I also swapped the function keys by pressing Fn+Esc. By default, when you press F1 – F12 you get the secondary function. I prefer it the other way around.

Wayland Problems

I didn’t expect to use Wayland. I thought I would just play around with it for a while, and then switch back to the X desktop session. However, Wayland has been running great. The only problems I have come across so far are:

  • Occasionally, a thin black boarder will briefly appear around windows when they are drawn to the screen
  • Gpick – the color picker and palette editor can’t see the screen and select colors
  • GIMP – like Gpick, the eye dropper tool isn’t able to select colors from the screen

Left: Wayland (Gpick can’t detect colors on the screen) | Right: Xorg (Gpick detects the magenta color on the screen)

My Experience with the Dell XPS 13

After using the Dell XPS 13 with Fedora 25 for a couple of weeks, I’ve really fallen in love with this little laptop.

I was worried that after using the gorgeous, extremely well built Samsung Series 9 for the past 4 years, I wouldn’t find another laptop/ultrabook that was both Linux friendly and beautiful. I was also skeptical of Dell’s ability to make a laptop that felt premium, not mediocre. However, I’ve been pleasantly surprised. This is a great laptop.

It may not be as thin as my old Samsung Series 9 ultrabook, but it is smaller. Because the screen is almost borderless, Dell is able to fit a 13-inch laptop into a 11-inch body. This makes it super portable.

The computer is fast, super portable, has great battery life, feels robust and looks great. I am very happy with my purchase.

Pros

  • All the hardware works out of the box in Fedora 25. No customization is needed.
  • It is the smallest 13-inch laptop available.
  • There is no glare/reflection on the beautiful matte screen.

Cons

  • The 16 GB option isn’t available for matte screens.
  • Oddly, it is the most difficult laptop to open that I’ve ever used.
  • The webcam is located in the bottom left of the screen.
  • The audio quality from the speakers isn’t great

23 Comments

  1. John Posavatz
    December 20, 2016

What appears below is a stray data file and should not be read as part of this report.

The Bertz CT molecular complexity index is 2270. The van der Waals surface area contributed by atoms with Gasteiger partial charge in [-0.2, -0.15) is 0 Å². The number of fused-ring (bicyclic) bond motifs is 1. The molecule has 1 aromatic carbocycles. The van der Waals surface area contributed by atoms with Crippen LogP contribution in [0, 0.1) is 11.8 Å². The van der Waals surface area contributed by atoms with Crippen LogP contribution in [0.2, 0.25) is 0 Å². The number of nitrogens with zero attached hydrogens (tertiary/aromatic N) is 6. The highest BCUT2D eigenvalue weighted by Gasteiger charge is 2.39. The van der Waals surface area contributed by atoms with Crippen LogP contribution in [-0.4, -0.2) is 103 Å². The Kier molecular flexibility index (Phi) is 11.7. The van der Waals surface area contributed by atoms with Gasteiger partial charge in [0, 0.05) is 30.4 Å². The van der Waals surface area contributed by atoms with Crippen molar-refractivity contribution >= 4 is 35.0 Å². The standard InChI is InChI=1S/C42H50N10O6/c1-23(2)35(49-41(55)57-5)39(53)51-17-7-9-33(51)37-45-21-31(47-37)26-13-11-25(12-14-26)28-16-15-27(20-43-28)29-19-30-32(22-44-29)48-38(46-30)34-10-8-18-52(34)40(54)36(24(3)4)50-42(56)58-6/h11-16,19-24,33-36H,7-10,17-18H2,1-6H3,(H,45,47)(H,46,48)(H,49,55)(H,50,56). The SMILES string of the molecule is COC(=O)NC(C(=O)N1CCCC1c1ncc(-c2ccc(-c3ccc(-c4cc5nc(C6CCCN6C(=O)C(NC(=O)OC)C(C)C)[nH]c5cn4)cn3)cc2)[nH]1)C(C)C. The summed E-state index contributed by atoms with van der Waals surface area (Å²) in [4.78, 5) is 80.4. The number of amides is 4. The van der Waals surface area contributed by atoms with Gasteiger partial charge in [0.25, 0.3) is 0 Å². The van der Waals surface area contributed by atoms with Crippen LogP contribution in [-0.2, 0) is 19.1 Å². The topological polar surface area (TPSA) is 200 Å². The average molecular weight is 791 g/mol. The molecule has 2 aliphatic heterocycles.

Alas, I had nothing with trouble with the XPS 13 9360 (DE), and wound up returning it. With the pre-installed Ubuntu 16.04.01, the wireless card dropped out completely about 30 feet away from my access point. Same story when upgraded to 16.10. Based upon this blog post, I also tried Fedora 25, but got continual popup nags about the kernel having failed, and also spotty (though occasionally better) wireless. Bummed, but I prefer something that “just works”, and the DE didn’t deliver.

  2. Tim
    December 17, 2016

    It is possible to add 16 gb of RAM to this Model ?

    • Rye
      December 17, 2016

      No

  3. Dave
    December 13, 2016

    What is the app (w/ the ascii art) you are running in the first photo?

    • Rye
      December 13, 2016

      screenfetch -it should be in the Fedora repos

  4. Rod
    December 13, 2016

    I have had the XPS 15 with touch screen with 512Gb SSD for a month now. Ordered it online and got it in about 10 days. Super fast which is very obvious when scrolling through photos and when rendering video with KDenlive. Ubuntu has HiDPI support and even pinch works on Chromium. I was able to install using EFI but I had to re-create my USB image. I was able to shrink Win 10 to about 260 Gb which left me with about 220 to install Ubuntu. I also tested OpenSuse, Mint and Sabayon on it. Sabayon looked great but wrecked the dual boot. Rather that sort that out I’ve gone back to Ubuntu. Disclaimer, I’m a former Dell employee. Good luck with it.